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By The Drum, Editorial

June 6, 2024 | 5 min read

Winning Experience Gold in The Drum Awards for Marketing Americas is PBS. Here is the award-winning case study.

PBS launched an experiential campaign at VidCon Baltimore to promote its NATURE miniseries, Spy in the Ocean. The series follows more than 30 animatronic Spy creatures like Spy Octopus and Spy Pufferfish that take on underwater adventures to meet the real-life animals who call coral reefs, golden beaches, rocky coasts, and open oceans home.

Each episode hosts a new generation of hyperreal Spies that explore a different aspect of the oceans’ animals – from intelligence to relationships, extraordinary abilities, and bad behavior. They venture into the unexpected emotional realm of some of the ocean’s most peculiar inhabitants, something rarely explored, bringing their stories to life in a completely fresh and unique way. As the Spies push the boundaries of what they can do, there will be near-misses, unexpected encounters, and the occasional casualty in their ocean-breaking quest.

PBS chose to elevate the Spy in the Ocean miniseries at VidCon to bridge a generational gap between audiences. Since PBS often sees a significant age gap between PBS KIDS viewers and General Audiences viewers, PBS created an immersive experience to remind tweens, teens, and young adults that the brand offers exciting programming for all ages. To engage new viewers, PBS met younger audiences in the VidCon environment where they were already searching for original content to experience.

With a sprawling LED exhibit featuring entrancing footage from the series, the PBS booth provided an immersive experience for attendees that mimicked the show’s underwater adventures. The PBS booth showcased the actual robotic “Spies” where attendees had the opportunity to navigate and play with the animatronics. Fans used the controls to make Spy Manatee wave, Spy Pufferfish swim, and Spy Octopus waddle across large saltwater tanks. While interacting with the Spies, attendees asked the producers questions about their experience diving around the world to film exotic sea creatures.

CBS Baltimore attended the activation for a special broadcast news feature about the show and spotlighted the behind the scenes action of the robots and exciting moments at the booth. The press buzz generated further traffic as people appeared at the activation after watching the news promo that morning.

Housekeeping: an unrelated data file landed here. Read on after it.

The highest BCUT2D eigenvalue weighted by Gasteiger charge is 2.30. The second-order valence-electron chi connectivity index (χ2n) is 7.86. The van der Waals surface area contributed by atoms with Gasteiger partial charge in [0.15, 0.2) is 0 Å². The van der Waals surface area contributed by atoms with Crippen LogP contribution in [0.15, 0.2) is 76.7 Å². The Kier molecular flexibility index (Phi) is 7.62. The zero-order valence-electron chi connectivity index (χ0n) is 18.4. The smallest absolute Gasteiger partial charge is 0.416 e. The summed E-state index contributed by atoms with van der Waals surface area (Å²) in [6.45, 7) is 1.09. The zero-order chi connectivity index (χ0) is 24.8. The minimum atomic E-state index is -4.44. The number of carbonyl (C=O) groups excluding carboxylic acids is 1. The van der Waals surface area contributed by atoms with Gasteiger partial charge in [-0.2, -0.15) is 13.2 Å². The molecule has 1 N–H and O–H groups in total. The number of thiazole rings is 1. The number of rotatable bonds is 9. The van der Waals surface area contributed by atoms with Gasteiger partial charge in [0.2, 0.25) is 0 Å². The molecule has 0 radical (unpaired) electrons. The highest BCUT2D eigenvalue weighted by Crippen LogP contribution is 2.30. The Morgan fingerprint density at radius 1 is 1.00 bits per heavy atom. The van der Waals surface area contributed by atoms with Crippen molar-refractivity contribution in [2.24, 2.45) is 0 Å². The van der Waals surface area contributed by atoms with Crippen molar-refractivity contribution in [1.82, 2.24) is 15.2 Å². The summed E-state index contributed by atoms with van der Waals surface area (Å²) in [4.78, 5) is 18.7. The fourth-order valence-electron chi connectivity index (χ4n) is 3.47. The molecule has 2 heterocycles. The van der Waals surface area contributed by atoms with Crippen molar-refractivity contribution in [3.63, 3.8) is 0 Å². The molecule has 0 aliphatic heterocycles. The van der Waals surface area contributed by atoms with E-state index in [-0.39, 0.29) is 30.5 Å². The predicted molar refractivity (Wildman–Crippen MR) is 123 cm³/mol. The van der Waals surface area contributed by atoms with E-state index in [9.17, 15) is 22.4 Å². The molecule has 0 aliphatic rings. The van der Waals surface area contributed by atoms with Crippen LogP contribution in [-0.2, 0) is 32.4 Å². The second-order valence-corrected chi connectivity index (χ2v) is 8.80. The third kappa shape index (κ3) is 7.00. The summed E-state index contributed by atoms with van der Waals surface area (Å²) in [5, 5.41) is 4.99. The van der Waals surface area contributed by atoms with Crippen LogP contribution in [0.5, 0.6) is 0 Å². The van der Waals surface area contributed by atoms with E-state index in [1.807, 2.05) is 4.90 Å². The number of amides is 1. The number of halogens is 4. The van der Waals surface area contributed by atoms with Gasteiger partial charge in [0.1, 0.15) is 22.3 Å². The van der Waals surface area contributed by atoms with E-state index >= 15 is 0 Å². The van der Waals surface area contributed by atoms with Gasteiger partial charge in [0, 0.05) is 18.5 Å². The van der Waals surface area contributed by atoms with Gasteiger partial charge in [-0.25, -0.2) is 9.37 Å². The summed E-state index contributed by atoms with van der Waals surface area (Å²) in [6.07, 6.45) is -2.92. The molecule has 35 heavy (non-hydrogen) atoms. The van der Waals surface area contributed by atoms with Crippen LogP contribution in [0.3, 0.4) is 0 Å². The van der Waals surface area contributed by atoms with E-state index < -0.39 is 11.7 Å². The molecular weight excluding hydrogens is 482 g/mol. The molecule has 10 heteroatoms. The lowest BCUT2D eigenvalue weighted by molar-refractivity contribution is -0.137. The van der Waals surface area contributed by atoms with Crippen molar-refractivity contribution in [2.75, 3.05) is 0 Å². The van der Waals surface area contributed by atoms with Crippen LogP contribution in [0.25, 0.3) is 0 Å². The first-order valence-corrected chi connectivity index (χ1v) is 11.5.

Influencers such as Mamadou Ndiaye, Joe Hanson, and Trash Caulin (with a collective following of over 18M across platforms) arrived to discuss wildlife facts and ocean conservation with attendees at the booth. The additional insight helped to amplify the new miniseries and sparked curiosity about nature content on PBS. Families walked away downloading the app and reengaging with the PBS brand on social media.

On TikTok, a video of Spy Octopus at VidCon generated over 10 million views and ten thousand comments as the clip went viral. Bionic Buzz and Event Marketer also covered the activation and emphasized attendee’s interest in how the robots worked.

Capitalizing on the press from VidCon Baltimore, PBS launched a paid media campaign to drive episode streams. PBS tailored its marketing strategy to reach young adult audiences and saw a significant increase in engagement on TikTok and YouTube than with other campaigns.

PBS saw almost 23 million views and 2 million likes in total on TikTok for Spy in the Ocean clips. Influencer Mamadou Ndiaye’s VidCon post, especially, increased show anticipation with over 150,000 shares, comments, and engagements. The Spy Pufferfish clip also reached over 7 million views with over half of these views coming from users under the age of 35.

The PBS Nature YouTube channel garnered 4.6 million views and nearly 300,000 total streaming hours in November, with hours growing 87% compared to October. Performance was largely driven by "Spy Octopus Helps Friend Hide from Shark" with nearly 900,000 views throughout the month. Further, the PBS YouTube account was up 16% in views during November with total hours viewed growing 94% compared to October. Performance was led by the trailer for Spy in the Ocean which received over 400,000 views in November.

PBS also ran display ads for Spy in the Ocean across CTV, which converted into over 8,000 app installs across both platforms.

With all of this buzz, Spy in the Ocean received 300% more streams than the average nature or science show on PBS within a 30 day benchmark using this strategy.

PBS succeeded in connecting with multi-generational audiences at Baltimore VidCon and used this experience to direct younger audiences to watch nature content. With the promise of new discoveries, Spy in the Ocean drove viewers to re-engage with PBS as a brand and remember the exciting educational content the service has to offer for all ages.

Ready to get your work recognized on a global stage? Enter The Drum Awards today. Need more inspiration, read our Award Winning Case Studies.

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